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PITTSBURG – Gemma Bassi, a 70-year-old woman, was badly injured last year in a bus accident as a result of being thrown from her wheelchair while riding the bus. She has filed a lawsuit for $250,000 against the city of Pittsburg and the bus company, Tri-Delta Transit.

In the lawsuit, Bassa claims she suffered multiple fractured bones, a sprained neck, injuries to her lower back and multiple contusions when a Dial-a-Ride bus she was taking slammed into a speed bump on Norine Road while allegedly going too fast. The accident occurred on December 23, 2014, causing Bassi to be thrown from her wheelchair into the interior side of the bus. As she was thrown her feet became jammed beneath an interior wheel well, causing several toes to break and her dentures to be permanently damaged, according to her attorney. Ironically, Bassi was returning from the hospital when the accident occurred.

 The lawsuit claims an employee of Tri-Delta Transit did not properly secure Bassi, who was 69 at the time, into her wheelchair for the ride. The lawsuit further claims that the speed bumps on Norine Road were not properly marked by the city of Pittsburg, which caused the bus to go airborne after speeding over one. 

The city is refuting those allegations, saying they had signs posted on Norine Road that warned drivers of the speed bumps coming up at that location. However her attorney, who was on the city council of Pittsburg at one time, said the city was obligated to do more. “Back in the day, when I sat on the city council, we didn’t place speed bumps right in the middle of a street because we knew there would be liability issues,” Her attorney said. “I have no idea when they determined that this was an effective method of controlling speed.”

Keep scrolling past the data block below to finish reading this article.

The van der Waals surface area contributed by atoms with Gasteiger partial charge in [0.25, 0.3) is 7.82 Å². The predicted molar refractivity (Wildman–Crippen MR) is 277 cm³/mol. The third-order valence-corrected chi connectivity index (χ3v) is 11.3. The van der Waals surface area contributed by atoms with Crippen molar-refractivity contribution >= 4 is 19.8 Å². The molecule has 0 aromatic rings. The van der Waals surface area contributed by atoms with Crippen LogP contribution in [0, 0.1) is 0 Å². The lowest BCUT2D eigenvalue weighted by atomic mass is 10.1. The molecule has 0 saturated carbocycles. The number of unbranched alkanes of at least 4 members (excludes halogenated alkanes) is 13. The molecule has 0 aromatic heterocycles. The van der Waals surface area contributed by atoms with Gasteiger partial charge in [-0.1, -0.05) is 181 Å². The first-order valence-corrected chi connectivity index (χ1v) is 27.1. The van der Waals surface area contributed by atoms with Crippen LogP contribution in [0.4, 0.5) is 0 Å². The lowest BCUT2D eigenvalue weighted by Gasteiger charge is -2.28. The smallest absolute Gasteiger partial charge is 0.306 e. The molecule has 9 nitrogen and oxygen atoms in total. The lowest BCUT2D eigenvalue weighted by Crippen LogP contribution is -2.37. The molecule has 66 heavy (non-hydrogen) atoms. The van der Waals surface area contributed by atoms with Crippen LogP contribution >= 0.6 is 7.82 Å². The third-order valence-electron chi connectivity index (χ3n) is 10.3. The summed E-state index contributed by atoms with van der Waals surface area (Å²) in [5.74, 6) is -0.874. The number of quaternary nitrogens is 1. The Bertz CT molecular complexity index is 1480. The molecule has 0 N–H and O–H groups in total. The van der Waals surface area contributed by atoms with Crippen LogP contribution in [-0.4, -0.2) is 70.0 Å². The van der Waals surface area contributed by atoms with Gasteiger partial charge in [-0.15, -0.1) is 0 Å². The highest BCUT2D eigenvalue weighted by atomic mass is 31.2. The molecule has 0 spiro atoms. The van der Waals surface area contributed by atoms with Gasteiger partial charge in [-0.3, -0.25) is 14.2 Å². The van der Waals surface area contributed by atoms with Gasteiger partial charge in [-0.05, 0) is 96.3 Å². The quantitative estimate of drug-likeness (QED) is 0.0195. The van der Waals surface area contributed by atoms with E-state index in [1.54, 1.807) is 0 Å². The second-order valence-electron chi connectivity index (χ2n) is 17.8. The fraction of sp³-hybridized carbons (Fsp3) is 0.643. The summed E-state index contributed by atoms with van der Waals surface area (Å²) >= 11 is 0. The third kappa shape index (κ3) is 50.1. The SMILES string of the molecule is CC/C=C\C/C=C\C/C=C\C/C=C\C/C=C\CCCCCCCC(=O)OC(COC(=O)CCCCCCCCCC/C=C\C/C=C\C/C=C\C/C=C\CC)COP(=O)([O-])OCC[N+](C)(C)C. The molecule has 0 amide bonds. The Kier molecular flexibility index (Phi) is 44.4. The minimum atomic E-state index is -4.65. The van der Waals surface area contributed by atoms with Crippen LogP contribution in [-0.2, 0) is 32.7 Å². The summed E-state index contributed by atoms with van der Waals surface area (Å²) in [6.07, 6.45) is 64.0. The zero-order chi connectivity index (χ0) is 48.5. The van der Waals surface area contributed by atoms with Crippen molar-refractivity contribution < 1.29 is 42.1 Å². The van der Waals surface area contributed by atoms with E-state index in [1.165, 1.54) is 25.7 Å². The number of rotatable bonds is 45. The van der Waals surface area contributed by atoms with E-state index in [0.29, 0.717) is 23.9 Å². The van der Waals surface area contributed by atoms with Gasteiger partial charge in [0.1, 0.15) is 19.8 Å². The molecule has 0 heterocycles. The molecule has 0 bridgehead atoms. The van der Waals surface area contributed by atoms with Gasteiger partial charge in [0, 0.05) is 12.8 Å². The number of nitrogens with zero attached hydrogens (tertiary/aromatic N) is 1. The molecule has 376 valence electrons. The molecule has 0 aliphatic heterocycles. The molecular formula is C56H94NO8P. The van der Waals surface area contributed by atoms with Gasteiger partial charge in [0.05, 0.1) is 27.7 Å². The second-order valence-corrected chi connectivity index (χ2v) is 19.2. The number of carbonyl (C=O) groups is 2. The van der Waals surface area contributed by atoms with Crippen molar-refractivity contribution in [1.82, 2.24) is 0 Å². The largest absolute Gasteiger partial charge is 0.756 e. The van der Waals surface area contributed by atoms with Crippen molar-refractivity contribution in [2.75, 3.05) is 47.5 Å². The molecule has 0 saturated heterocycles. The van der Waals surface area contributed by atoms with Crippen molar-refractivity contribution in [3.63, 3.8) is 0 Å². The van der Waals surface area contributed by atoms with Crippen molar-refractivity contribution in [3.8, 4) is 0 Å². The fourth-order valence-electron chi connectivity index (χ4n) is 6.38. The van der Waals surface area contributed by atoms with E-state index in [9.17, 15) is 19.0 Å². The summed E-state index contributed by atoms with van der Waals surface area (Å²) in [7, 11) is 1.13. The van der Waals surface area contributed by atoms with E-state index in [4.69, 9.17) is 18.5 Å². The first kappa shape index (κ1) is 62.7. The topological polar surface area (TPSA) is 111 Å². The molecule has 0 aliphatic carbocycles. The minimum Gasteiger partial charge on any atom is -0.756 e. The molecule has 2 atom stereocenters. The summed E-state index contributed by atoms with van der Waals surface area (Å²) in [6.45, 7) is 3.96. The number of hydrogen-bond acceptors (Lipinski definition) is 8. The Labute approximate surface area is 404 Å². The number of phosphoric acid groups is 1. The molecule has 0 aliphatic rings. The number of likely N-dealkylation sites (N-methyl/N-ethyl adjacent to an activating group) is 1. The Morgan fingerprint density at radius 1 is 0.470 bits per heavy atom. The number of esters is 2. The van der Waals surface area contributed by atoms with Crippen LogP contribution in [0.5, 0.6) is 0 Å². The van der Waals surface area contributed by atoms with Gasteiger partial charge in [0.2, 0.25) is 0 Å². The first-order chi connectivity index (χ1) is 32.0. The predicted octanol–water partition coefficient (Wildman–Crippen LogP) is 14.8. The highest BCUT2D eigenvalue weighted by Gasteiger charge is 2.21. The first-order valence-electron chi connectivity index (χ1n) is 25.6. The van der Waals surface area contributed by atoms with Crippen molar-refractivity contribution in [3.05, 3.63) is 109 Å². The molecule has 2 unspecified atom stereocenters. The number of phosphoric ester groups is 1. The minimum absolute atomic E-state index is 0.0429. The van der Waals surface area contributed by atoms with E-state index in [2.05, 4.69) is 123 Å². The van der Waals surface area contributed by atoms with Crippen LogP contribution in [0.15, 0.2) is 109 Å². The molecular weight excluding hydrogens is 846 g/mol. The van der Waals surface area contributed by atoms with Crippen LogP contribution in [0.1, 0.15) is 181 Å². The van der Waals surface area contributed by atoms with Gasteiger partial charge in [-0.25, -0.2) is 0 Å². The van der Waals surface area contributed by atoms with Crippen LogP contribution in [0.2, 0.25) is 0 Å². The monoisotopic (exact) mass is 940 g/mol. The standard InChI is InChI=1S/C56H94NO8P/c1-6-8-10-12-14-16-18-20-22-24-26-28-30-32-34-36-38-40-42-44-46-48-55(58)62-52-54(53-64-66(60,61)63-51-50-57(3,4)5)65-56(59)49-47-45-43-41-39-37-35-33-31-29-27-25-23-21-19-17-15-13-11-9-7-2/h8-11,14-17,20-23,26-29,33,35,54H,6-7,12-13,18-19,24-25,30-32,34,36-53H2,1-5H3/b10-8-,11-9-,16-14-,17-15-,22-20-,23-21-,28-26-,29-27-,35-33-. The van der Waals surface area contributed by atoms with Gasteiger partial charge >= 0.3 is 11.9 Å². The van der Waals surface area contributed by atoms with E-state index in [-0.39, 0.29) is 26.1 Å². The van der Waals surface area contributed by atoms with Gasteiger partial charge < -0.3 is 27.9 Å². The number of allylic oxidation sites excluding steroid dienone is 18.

Bassi claims that the bus driver told her that day that he was “in a hurry.” He was familiar with that street, as he’d driven that route a number of times before, according to the plaintiff's attorney. After the accident, the city painted huge white markers on the pavement approaching the speed bumps.

When asked to comment on the allegations spelled out in the lawsuit, Jeanne Krieg, General Manager of Tri-Delta, said her agency had yet to be served with the lawsuit, so she could not comment. However, she did say that Tri-Delta Transit has a contract with a company, called First Transit that assumes liability in cases like this. This means, according to Krieg, that taxpayers would not be on the hook for any costs as a result of the lawsuit. Joe Sbranti, Pittsburg City Manager said they have a similar contract with an outside agency that will deal with the lawsuit. The initial legal claim that was filed by Bassi was rejected by the city on the grounds that the city did not play a part in the bus accident.

Bassi is still recovering from her injuries from last December’s bus accident, according to her attorney. She spent weeks being treated in a hospital immediately following the accident, and then was moved to a care home to continue healing. She continues to suffer from back problems in addition to all her other pre-existing medical conditions, her attorney said.

Transportation liability remains the most common type of personal injury claim along with wrongful death. Millions of people rely daily on private and public transportation to get where they need to go. If you or a loved one has been involved in an accident on public transportation due to negligence and would like the advice of an experienced personal injury attorney, please Contact Us today. We will answer your questions; explain your legal rights and how best to protect them.

Published on behalf of O'Connor, Runckel & O'Malley LLP

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